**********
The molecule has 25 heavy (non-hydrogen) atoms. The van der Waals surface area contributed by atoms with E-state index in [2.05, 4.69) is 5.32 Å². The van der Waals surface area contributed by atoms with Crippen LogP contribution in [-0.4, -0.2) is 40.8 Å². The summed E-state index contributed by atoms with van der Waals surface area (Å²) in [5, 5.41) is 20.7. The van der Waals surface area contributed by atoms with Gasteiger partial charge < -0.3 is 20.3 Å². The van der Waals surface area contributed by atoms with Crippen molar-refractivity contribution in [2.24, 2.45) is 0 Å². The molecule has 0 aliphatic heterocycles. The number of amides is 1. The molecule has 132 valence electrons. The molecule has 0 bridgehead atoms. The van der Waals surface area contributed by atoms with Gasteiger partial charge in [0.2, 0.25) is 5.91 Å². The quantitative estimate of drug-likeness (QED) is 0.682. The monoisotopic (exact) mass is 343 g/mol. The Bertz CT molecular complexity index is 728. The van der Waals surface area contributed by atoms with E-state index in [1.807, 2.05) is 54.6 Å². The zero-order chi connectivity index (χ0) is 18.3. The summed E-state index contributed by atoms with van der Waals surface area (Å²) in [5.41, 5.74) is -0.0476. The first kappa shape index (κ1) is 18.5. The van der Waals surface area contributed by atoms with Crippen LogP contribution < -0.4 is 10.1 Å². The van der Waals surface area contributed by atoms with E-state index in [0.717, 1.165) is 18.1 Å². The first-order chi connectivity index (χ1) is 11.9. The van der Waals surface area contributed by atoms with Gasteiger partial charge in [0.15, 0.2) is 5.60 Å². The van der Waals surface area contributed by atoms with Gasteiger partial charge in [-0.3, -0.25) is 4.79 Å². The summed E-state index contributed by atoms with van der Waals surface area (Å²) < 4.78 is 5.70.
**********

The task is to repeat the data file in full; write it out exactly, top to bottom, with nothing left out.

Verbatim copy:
The molecule has 25 heavy (non-hydrogen) atoms. The van der Waals surface area contributed by atoms with E-state index in [2.05, 4.69) is 5.32 Å². The van der Waals surface area contributed by atoms with Crippen LogP contribution in [-0.4, -0.2) is 40.8 Å². The summed E-state index contributed by atoms with van der Waals surface area (Å²) in [5, 5.41) is 20.7. The van der Waals surface area contributed by atoms with Gasteiger partial charge < -0.3 is 20.3 Å². The van der Waals surface area contributed by atoms with Crippen molar-refractivity contribution in [2.24, 2.45) is 0 Å². The molecule has 0 aliphatic heterocycles. The number of amides is 1. The molecule has 132 valence electrons. The molecule has 0 bridgehead atoms. The van der Waals surface area contributed by atoms with Gasteiger partial charge in [0.2, 0.25) is 5.91 Å². The quantitative estimate of drug-likeness (QED) is 0.682. The monoisotopic (exact) mass is 343 g/mol. The Bertz CT molecular complexity index is 728. The van der Waals surface area contributed by atoms with E-state index in [1.807, 2.05) is 54.6 Å². The zero-order chi connectivity index (χ0) is 18.3. The summed E-state index contributed by atoms with van der Waals surface area (Å²) in [5.41, 5.74) is -0.0476. The first kappa shape index (κ1) is 18.5. The van der Waals surface area contributed by atoms with Crippen LogP contribution < -0.4 is 10.1 Å². The van der Waals surface area contributed by atoms with E-state index in [0.717, 1.165) is 18.1 Å². The first-order chi connectivity index (χ1) is 11.9. The van der Waals surface area contributed by atoms with Gasteiger partial charge in [0.15, 0.2) is 5.60 Å². The van der Waals surface area contributed by atoms with Gasteiger partial charge in [-0.3, -0.25) is 4.79 Å². The summed E-state index contributed by atoms with van der Waals surface area (Å²) < 4.78 is 5.70.